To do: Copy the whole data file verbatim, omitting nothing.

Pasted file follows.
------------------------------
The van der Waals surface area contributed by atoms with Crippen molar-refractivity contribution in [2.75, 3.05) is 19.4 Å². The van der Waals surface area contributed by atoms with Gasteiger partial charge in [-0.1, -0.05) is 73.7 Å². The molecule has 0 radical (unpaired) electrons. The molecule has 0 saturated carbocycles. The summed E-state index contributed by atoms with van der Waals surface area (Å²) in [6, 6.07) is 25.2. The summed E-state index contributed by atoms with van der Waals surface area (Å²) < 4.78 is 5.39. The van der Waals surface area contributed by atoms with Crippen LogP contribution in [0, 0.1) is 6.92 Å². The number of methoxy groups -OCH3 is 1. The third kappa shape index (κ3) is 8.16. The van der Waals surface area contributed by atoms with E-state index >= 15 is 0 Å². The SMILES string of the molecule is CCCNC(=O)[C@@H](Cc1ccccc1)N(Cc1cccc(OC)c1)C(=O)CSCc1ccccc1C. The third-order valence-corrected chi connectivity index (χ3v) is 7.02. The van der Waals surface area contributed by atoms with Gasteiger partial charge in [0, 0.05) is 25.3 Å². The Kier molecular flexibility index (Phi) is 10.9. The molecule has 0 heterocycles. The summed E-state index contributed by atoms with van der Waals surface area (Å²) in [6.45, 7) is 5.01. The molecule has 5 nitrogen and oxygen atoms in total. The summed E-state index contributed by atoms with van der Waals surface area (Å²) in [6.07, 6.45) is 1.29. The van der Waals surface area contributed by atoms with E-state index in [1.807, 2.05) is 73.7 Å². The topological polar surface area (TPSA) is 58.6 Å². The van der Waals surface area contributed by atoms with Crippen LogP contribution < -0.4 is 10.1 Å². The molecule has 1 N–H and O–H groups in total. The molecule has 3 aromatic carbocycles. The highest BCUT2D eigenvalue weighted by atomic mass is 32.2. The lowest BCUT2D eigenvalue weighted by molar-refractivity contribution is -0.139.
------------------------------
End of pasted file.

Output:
The van der Waals surface area contributed by atoms with Crippen molar-refractivity contribution in [2.75, 3.05) is 19.4 Å². The van der Waals surface area contributed by atoms with Gasteiger partial charge in [-0.1, -0.05) is 73.7 Å². The molecule has 0 radical (unpaired) electrons. The molecule has 0 saturated carbocycles. The summed E-state index contributed by atoms with van der Waals surface area (Å²) in [6, 6.07) is 25.2. The summed E-state index contributed by atoms with van der Waals surface area (Å²) < 4.78 is 5.39. The van der Waals surface area contributed by atoms with Crippen LogP contribution in [0, 0.1) is 6.92 Å². The number of methoxy groups -OCH3 is 1. The third kappa shape index (κ3) is 8.16. The van der Waals surface area contributed by atoms with E-state index >= 15 is 0 Å². The SMILES string of the molecule is CCCNC(=O)[C@@H](Cc1ccccc1)N(Cc1cccc(OC)c1)C(=O)CSCc1ccccc1C. The third-order valence-corrected chi connectivity index (χ3v) is 7.02. The van der Waals surface area contributed by atoms with Gasteiger partial charge in [0, 0.05) is 25.3 Å². The Kier molecular flexibility index (Phi) is 10.9. The molecule has 0 heterocycles. The summed E-state index contributed by atoms with van der Waals surface area (Å²) in [6.45, 7) is 5.01. The molecule has 5 nitrogen and oxygen atoms in total. The summed E-state index contributed by atoms with van der Waals surface area (Å²) in [6.07, 6.45) is 1.29. The van der Waals surface area contributed by atoms with E-state index in [1.807, 2.05) is 73.7 Å². The topological polar surface area (TPSA) is 58.6 Å². The van der Waals surface area contributed by atoms with Crippen LogP contribution < -0.4 is 10.1 Å². The molecule has 1 N–H and O–H groups in total. The molecule has 3 aromatic carbocycles. The highest BCUT2D eigenvalue weighted by atomic mass is 32.2. The lowest BCUT2D eigenvalue weighted by molar-refractivity contribution is -0.139.